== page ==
Look closer:

  • Note repeated words, phrases.
    • Often a particular phrase is repeated frequently in a book, or a specific word occurs frequently in a passage. These recurring words and phrases are called “key words” and will begin to give me an idea of what this passage is all about and where it’s headed.
  • Look up definitions of words as needed.
    • Use a regular or online dictionary, or consider investing in a Vine’s Expository Dictionary like this one (also available for free online).
  • Ask very basic questions of the text using the 5W’s and an H (who-what-when-where-why-how).
    • I ask simple questions such as, “Who are the people in this passage?” “What happened in the chapter before this one?” “Where did this happen geographically?” “What is going on here?”
  • Jot down or star anything I don’t understand right away.
    • When I come across anything that I don’t understand right away, I can star it in the margin of my Bible, or make a note of it in a notebook, and then I keep reading. Often the question will be answered further on in the passage or later in the book.

2. Interpret (What does this passage mean?)

We’ll soon work to apply what we’re learning so that we more fully treasure Christ, but first we want to enter the author’s context before applying the Word to our context.

In a notebook or in the margin of my Bible, I write down anything I want to remember regarding the following questions:

  • Are there other Bible verses or stories (cross-references) that I remember while studying this passage?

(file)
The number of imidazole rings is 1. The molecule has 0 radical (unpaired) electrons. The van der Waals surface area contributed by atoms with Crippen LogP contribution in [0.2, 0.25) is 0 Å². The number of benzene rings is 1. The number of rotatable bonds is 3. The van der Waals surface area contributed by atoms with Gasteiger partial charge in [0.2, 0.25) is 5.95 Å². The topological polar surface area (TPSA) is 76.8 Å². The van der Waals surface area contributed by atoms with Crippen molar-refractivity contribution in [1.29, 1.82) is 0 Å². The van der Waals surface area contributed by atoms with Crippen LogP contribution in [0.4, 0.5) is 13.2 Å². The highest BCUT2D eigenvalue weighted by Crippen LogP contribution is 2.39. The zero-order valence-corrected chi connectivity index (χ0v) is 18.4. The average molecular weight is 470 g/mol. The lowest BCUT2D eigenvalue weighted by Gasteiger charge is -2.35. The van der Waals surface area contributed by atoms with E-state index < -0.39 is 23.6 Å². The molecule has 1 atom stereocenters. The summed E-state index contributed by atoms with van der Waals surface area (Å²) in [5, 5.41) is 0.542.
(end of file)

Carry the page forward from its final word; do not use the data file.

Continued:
• What do I learn in this passage about God’s attributes or His character?
  • How does this passage point me to Jesus?
  • How can I view myself more clearly in light of what I have learned in this passage about who God is?
  • What other truths do I want to remember from today’s reading?

(As a final step in interpretation, I can consult the commentary notes in my study Bible.)

3. Apply (How should this passage change me?)

How will I submit to this passage of Scripture so that it changes me? At every point, I must pray and ask the Author of the Word to open my eyes to see Jesus.

Pray:

  • Considering the aspects of God’s character revealed in this passage, what concern or responsibility can I entrust to Him today?
    • I ask myself, “Because of who God IS, how can I trust Him?”
  • Considering how this passage points to Jesus, what hope have I found? What beauty about Christ Jesus do I behold in this passage that encourages me today?
  • What steps of obedience will I take today in response to all I have considered? (Faithful obedience involves a change in attitude and belief that will result in a change of behavior.)

 

When we look for how the Old Testament points to Christ, those ancient, living words become more precious to us because they draw us closer to our Savior. They change us as the Spirit works God’s Word within us. And they train our hearts to treasure Christ more fully as the Bread of Life when we feast upon every word of God.

Download the printable to help you stay engaged as you read the Old Testament:

Treasuring Christ in the Old Testament

Amanda Easley Criss

Amanda Criss is a wife, stay-at-home mom, and blogger at Bless Your Heart and Home. She writes to encourage the hearts of women through the good news of Jesus Christ. She and her husband, Jody, have two children and live in their home state of Mississippi

Similar Posts

Leave a Reply

Your email address will not be published.

This site uses Akismet to reduce spam. Learn how your comment data is processed.